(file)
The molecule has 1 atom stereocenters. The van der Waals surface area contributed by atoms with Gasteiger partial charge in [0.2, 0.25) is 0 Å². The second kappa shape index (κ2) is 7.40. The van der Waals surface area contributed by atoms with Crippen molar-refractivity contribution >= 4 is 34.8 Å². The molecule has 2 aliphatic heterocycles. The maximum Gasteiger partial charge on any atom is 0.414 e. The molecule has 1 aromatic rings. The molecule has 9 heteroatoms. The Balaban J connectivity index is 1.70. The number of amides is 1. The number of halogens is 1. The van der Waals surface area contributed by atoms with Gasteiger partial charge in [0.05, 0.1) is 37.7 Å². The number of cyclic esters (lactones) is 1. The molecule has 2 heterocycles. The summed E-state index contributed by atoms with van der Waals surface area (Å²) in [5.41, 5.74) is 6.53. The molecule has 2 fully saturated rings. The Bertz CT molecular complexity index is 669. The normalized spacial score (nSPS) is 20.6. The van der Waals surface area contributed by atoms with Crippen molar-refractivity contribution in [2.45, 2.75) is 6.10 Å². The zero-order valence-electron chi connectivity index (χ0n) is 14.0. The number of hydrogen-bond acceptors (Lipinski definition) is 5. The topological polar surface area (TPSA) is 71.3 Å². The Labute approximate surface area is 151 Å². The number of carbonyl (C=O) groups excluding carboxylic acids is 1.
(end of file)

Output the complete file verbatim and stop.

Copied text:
The molecule has 1 atom stereocenters. The van der Waals surface area contributed by atoms with Gasteiger partial charge in [0.2, 0.25) is 0 Å². The second kappa shape index (κ2) is 7.40. The van der Waals surface area contributed by atoms with Crippen molar-refractivity contribution >= 4 is 34.8 Å². The molecule has 2 aliphatic heterocycles. The maximum Gasteiger partial charge on any atom is 0.414 e. The molecule has 1 aromatic rings. The molecule has 9 heteroatoms. The Balaban J connectivity index is 1.70. The number of amides is 1. The number of halogens is 1. The van der Waals surface area contributed by atoms with Gasteiger partial charge in [0.05, 0.1) is 37.7 Å². The number of cyclic esters (lactones) is 1. The molecule has 2 heterocycles. The summed E-state index contributed by atoms with van der Waals surface area (Å²) in [5.41, 5.74) is 6.53. The molecule has 2 fully saturated rings. The Bertz CT molecular complexity index is 669. The normalized spacial score (nSPS) is 20.6. The van der Waals surface area contributed by atoms with Crippen molar-refractivity contribution in [2.45, 2.75) is 6.10 Å². The zero-order valence-electron chi connectivity index (χ0n) is 14.0. The number of hydrogen-bond acceptors (Lipinski definition) is 5. The topological polar surface area (TPSA) is 71.3 Å². The Labute approximate surface area is 151 Å². The number of carbonyl (C=O) groups excluding carboxylic acids is 1.